Study Finds Rare Florida Bird Eats Junk Food to Survive

Wood stork chicks munch on a chicken wing in an urban nest.
Wood stork chicks munch on a chicken wing in an urban nest. Photo by Betsy Evans/Florida Atlantic University
Like a college-age guy or a bachelor in the city, a Florida bird species has adapted to survive on a diet of chicken wings, hot dogs, and chicken nuggets.

The wood stork is North America's only native stork, and for many years, it has primarily been found in the wetlands of Florida, including Everglades National Park. But as humans drain and pave over wetlands, habitat destruction has pushed storks as far north as North Carolina and into urban areas of South Florida.

A group of researchers from Florida Atlantic University (FAU) published a study comparing the diets and reproductive ability of wood storks that live deep in the marshes of the Everglades to storks that live along roads like the Ronald Reagan Turnpike and Interstate 95, as well as those that live in cities. They wanted to see if storks in a certain area were doing better than others when their natural food sources were hard to come by.

What they found was unexpected.

"The first human food item we found was a hot dog, though I thought it was a stick. One wood stork chick had half a hot dog, one had the other half, and one had a bun," says Betsy Evans, a natural resource specialist with the Army Corps of Engineers and lead author on the study.

Evans and other researchers found that wood storks in urban areas were eating human food and bringing it home to their chicks. On some occasions, they even ate pasta and pancakes, which are nothing close to anything in the birds' normal diet, according to Evans and her co-author, professor and avian ecologist Dale Gawlik.

Wood storks are wading birds, meaning they walk around in the water of marshes and wetlands, hunting prey including small fish. While herons, another iconic South Florida wading bird, wait for a big fish to come by and then strike, wood storks use what's called "tactile foraging."

"They walk around with their bill in the water and sweep their head back and forth to feel for big groups of small fish," Gawlik tells New Times. "That's a great strategy when groups of prey are really dense, but it doesn't work well when they're scarce."

Gawlik says that wood storks have been particularly sensitive to habitat loss and degradation. As more wetlands disappear, fewer fish are swimming in large groups for the wood storks to feel and catch.

Wood storks were listed as an endangered species in the 1980s, when their population dropped to only 5,000 pairs in the southeast U.S., according to the U.S. Fish and Wildlife Service, which often counts bird populations in pairs to measure their breeding potential. As wood storks have moved further north and into cities, their population has slowly made a comeback and they're now listed as threatened.

During their study, Evans and Gawlik examined stork nests in Palm Beach County, Broward County, and the Everglades from 2015 to 2017 during cycles of what the researchers call "boom and bust." Boom years are years with distinct wet seasons when it rained a lot and dry seasons when it rained very little. These years are good for storks because the fish reproduce greatly during the wet season and then are confined to shallow pools in the dry season for the storks to munch on.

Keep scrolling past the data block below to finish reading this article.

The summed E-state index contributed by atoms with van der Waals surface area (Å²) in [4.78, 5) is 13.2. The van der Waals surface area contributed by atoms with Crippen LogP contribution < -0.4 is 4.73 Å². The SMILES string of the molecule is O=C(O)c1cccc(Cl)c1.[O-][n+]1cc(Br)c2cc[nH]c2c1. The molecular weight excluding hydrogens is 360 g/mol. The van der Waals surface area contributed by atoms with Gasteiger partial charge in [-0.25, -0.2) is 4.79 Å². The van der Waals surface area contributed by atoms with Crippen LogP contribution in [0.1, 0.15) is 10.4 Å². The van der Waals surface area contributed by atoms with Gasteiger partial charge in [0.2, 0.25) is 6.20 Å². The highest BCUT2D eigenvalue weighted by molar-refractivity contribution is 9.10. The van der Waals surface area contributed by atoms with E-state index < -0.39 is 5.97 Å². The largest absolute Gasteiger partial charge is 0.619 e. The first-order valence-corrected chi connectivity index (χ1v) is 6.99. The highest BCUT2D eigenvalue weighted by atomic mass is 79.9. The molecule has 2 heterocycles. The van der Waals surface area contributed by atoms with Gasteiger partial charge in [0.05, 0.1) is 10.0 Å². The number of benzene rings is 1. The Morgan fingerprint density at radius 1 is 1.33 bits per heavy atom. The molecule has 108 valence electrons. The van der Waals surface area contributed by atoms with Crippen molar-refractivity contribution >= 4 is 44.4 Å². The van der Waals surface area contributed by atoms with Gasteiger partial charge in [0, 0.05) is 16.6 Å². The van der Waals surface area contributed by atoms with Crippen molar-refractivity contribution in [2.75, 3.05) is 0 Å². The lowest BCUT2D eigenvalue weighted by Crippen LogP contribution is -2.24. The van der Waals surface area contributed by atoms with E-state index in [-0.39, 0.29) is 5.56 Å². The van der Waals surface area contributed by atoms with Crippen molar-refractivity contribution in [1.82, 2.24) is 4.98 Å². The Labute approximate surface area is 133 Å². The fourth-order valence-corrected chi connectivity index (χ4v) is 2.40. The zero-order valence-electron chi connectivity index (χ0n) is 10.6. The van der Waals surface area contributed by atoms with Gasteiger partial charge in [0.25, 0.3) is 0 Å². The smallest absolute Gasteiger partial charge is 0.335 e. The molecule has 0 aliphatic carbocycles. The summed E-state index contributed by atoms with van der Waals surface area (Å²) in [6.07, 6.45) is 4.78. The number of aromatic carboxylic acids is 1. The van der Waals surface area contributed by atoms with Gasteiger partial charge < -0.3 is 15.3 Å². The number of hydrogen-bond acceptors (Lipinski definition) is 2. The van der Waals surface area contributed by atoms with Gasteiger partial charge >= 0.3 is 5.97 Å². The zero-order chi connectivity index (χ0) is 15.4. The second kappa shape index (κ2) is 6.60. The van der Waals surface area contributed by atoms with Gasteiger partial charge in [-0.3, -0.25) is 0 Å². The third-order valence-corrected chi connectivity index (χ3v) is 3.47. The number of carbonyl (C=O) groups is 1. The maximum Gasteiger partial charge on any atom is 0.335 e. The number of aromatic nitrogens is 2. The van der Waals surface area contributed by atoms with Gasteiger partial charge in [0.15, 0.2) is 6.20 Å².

Bust years are either consistently dry or, in the case of 2016, consistently wet. It rained throughout the wet and dry seasons in 2016, meaning there were fewer shallow pools and the storks had far less to eat. Stork colonies deep in the Everglades produced hardly any eggs during bust years because they didn't have food.

But their city-slicker cousins fared better.

"In a bust year, a stork in the urban areas can switch to eating other things, like human foods. It's not the best foods, but it's better than nothing. When marsh storks aren't producing any young, urban storks are producing at least one egg," Gawlik says.

Evans says she found storks all over urban areas carrying away snacks they found or were fed by humans. When storks feel threatened, they regurgitate food they store in their necks to distract predators, so Evans usually found out exactly what they'd been eating as soon as they saw her.

"I found them in Miami in a parking lot where someone was leaving breakfast foods from a Denny's, like pancakes," Evans laughs. "They evolved in this system where you had to be a wide-ranging species."

The FAU study did not determine whether eating greasy human food has long-term negative effects on wood storks, but the researchers are hopeful it could be a good sign for wood stork populations in the future.

"We need to understand how animals are dealing with human modifications to their environments," Gawlik says. "For a rare bird, if you're cleaving off the worst years this way, and you repeat that decade after decade, it could make a big difference."

If eating chicken wings and pancakes are a sign of evolution, there may be hope for some of us yet.
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Joshua Ceballos is staff writer for Miami New Times. He is a Florida International University alum and a born-and-bred Miami boy.
Contact: Joshua Ceballos